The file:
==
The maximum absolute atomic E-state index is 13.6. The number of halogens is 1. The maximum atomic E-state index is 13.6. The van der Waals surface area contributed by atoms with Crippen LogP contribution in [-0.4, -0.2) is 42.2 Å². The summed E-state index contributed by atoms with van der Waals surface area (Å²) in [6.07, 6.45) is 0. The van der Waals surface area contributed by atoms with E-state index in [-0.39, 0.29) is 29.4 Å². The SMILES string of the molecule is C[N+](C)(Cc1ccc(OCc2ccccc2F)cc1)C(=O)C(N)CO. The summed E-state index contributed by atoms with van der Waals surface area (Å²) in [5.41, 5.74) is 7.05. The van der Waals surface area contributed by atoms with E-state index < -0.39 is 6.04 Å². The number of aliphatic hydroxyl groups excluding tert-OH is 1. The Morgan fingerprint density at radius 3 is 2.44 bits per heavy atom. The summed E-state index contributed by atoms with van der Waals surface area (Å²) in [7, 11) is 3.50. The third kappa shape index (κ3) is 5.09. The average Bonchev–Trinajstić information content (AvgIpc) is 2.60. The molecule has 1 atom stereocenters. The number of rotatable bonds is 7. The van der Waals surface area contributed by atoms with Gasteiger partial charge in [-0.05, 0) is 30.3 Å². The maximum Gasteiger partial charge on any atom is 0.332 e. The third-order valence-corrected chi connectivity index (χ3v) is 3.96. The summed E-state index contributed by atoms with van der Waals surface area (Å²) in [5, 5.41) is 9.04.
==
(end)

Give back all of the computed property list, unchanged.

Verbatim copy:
The maximum absolute atomic E-state index is 13.6. The number of halogens is 1. The maximum atomic E-state index is 13.6. The van der Waals surface area contributed by atoms with Crippen LogP contribution in [-0.4, -0.2) is 42.2 Å². The summed E-state index contributed by atoms with van der Waals surface area (Å²) in [6.07, 6.45) is 0. The van der Waals surface area contributed by atoms with E-state index in [-0.39, 0.29) is 29.4 Å². The SMILES string of the molecule is C[N+](C)(Cc1ccc(OCc2ccccc2F)cc1)C(=O)C(N)CO. The summed E-state index contributed by atoms with van der Waals surface area (Å²) in [5.41, 5.74) is 7.05. The van der Waals surface area contributed by atoms with E-state index < -0.39 is 6.04 Å². The number of aliphatic hydroxyl groups excluding tert-OH is 1. The Morgan fingerprint density at radius 3 is 2.44 bits per heavy atom. The summed E-state index contributed by atoms with van der Waals surface area (Å²) in [7, 11) is 3.50. The third kappa shape index (κ3) is 5.09. The average Bonchev–Trinajstić information content (AvgIpc) is 2.60. The molecule has 1 atom stereocenters. The number of rotatable bonds is 7. The van der Waals surface area contributed by atoms with Gasteiger partial charge in [-0.05, 0) is 30.3 Å². The maximum Gasteiger partial charge on any atom is 0.332 e. The third-order valence-corrected chi connectivity index (χ3v) is 3.96. The summed E-state index contributed by atoms with van der Waals surface area (Å²) in [5, 5.41) is 9.04.